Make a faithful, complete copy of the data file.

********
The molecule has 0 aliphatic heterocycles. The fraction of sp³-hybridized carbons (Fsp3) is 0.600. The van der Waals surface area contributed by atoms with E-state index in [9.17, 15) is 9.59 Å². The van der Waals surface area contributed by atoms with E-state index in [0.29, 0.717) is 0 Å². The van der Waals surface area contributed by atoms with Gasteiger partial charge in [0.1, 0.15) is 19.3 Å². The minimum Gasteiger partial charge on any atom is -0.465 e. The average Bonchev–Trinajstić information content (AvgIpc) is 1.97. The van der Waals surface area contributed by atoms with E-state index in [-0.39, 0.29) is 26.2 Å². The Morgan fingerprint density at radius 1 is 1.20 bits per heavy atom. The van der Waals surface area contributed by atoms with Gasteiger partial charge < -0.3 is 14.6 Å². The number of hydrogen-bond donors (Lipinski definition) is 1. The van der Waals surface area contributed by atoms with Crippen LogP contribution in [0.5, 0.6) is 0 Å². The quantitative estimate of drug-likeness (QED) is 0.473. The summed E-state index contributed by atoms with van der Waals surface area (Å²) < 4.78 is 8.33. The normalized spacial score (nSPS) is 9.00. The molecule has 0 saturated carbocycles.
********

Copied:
The molecule has 0 aliphatic heterocycles. The fraction of sp³-hybridized carbons (Fsp3) is 0.600. The van der Waals surface area contributed by atoms with E-state index in [9.17, 15) is 9.59 Å². The van der Waals surface area contributed by atoms with E-state index in [0.29, 0.717) is 0 Å². The van der Waals surface area contributed by atoms with Gasteiger partial charge in [0.1, 0.15) is 19.3 Å². The minimum Gasteiger partial charge on any atom is -0.465 e. The average Bonchev–Trinajstić information content (AvgIpc) is 1.97. The van der Waals surface area contributed by atoms with E-state index in [-0.39, 0.29) is 26.2 Å². The Morgan fingerprint density at radius 1 is 1.20 bits per heavy atom. The van der Waals surface area contributed by atoms with Gasteiger partial charge < -0.3 is 14.6 Å². The number of hydrogen-bond donors (Lipinski definition) is 1. The van der Waals surface area contributed by atoms with Crippen LogP contribution in [0.5, 0.6) is 0 Å². The quantitative estimate of drug-likeness (QED) is 0.473. The summed E-state index contributed by atoms with van der Waals surface area (Å²) < 4.78 is 8.33. The normalized spacial score (nSPS) is 9.00. The molecule has 0 saturated carbocycles.